By: Austin Frakt
Competition among generic drug makers pushes drug prices downward. But such competition is weak for a growing and expensive class of drugs called biologics. A big reason has to do with the science that underlies them.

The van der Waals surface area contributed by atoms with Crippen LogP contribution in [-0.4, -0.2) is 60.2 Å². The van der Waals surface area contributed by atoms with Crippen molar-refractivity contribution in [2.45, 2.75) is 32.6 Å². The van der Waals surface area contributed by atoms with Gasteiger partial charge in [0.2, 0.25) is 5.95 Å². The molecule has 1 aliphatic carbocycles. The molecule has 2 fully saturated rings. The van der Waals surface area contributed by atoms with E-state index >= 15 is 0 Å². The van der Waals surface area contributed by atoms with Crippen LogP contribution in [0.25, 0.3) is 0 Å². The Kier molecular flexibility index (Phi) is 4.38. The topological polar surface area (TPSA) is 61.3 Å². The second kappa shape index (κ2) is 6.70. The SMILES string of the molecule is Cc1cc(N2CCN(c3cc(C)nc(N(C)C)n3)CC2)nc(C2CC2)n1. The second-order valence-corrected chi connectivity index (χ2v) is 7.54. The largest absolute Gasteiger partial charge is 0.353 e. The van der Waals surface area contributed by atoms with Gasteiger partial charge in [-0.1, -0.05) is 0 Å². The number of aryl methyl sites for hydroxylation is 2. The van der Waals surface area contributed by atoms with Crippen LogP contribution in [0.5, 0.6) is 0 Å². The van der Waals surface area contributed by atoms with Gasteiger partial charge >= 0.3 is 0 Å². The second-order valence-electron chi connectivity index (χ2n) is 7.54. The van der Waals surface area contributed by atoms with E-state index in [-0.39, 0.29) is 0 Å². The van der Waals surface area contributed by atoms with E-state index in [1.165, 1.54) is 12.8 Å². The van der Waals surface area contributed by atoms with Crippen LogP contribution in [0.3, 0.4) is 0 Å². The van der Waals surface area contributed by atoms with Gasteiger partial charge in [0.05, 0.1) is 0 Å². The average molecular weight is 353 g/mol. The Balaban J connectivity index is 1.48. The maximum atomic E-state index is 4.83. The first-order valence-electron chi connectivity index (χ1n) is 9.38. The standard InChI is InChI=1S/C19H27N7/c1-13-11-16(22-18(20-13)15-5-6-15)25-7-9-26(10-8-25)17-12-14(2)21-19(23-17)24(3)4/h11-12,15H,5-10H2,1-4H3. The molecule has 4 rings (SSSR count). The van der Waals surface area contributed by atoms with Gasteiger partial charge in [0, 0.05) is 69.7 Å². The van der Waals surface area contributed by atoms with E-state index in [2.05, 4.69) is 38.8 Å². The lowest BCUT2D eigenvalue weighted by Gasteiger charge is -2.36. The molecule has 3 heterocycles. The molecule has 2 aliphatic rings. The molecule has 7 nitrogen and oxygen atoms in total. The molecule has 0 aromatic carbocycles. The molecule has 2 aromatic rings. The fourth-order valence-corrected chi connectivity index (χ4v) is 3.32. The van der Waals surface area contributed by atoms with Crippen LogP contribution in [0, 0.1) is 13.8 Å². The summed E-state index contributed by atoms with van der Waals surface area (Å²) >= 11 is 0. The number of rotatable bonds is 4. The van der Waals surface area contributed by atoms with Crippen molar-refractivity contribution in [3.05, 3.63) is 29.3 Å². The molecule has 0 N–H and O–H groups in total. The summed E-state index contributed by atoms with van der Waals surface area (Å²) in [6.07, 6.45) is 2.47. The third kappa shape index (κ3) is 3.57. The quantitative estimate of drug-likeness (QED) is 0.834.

Biologics — large-molecule, protein-based drugs — are made by living organisms, not by chemical processes, which are the source of non-biologic, or small-molecule, drugs. Their complexity makes them harder to reverse engineer than small-molecule drugs, making generic versions of them — called biosimilars — more costly to bring to market.